What Does it Mean to “Humanize” the Organization?
Humanizing the organization is about building a place where people feel inspired to do their best work. The business gets to prosper and employees get to have extra time for themselves and their families at the end of their work.1
But how can we create a culture that helps us become a humanized organization?
To answer this, we will need first to differentiate between a strong culture and a weak one.
Strong Versus Weak cultures
In a strong culture, the organization’s core values are both intensely held and widely shared. The more members who accept the core values and the greater their commitment to those values is, the stronger the culture is. Consistent with this definition, a strong culture will have a great influence on the behavior of its members because the high degree of sharedness and intensity creates an internal climate of high behavioral control. For example, Seattle-based Nordstrom has developed one of the strongest service cultures in the retailing industry. Nordstrom employees know in no uncertain terms what is expected of them, and these expectations go a long way in shaping their behavior.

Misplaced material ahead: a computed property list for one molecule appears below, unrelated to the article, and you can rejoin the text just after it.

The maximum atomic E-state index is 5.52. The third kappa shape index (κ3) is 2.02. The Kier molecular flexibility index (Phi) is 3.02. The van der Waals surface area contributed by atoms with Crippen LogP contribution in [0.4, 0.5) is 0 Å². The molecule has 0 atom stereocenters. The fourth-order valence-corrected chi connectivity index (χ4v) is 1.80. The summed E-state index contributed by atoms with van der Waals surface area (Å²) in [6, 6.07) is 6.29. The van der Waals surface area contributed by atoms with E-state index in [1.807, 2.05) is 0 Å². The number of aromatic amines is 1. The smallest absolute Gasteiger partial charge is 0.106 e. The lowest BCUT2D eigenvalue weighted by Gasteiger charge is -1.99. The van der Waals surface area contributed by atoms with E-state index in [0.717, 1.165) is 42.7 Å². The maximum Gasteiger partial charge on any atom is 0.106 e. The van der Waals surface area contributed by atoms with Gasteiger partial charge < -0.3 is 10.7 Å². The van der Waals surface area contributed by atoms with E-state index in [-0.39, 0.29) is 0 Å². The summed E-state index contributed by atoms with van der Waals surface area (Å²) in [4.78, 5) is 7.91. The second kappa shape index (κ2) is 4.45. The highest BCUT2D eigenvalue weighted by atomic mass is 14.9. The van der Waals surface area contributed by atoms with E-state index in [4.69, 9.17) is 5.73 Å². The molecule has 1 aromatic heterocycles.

One specific result of a strong culture should be lower employee turnover. A strong culture demonstrates high agreement among members about what the organization stands for. Such unanimity of purpose builds cohesiveness, loyalty, and organizational commitment. These qualities, in return, lessen employee's propensity to leave the organization.
In a study of 230 organizations from different industries around the world, and from regions including Asia, Europe, the Middle East, North America, and Africa, having a strong and positive organizational culture was associated with increased organizational effectiveness. The study, published in the journal Organizational Dynamics, found that the strong and positive aspects of organizational culture most critical to success across regions generally included:
- Empowering employees
- Having a team orientation
- Having a clear strategic direction and intent
- Possessing a strong and recognizable vision
Though there were similarities when comparing regions in terms of organizational culture and effectiveness, there were some differences when researchers compared individual countries. Yet, overall, the study confirms that having a strong productive organizational culture is associated with increased sales growth, profitability, employee satisfaction, and overall organizational performance regardless of where the organization is physically located.2
2Stephen P.Robbins. Timothy A Judge.2008.Organizational Behavior. New Jersey. Pearson Prentice Hall
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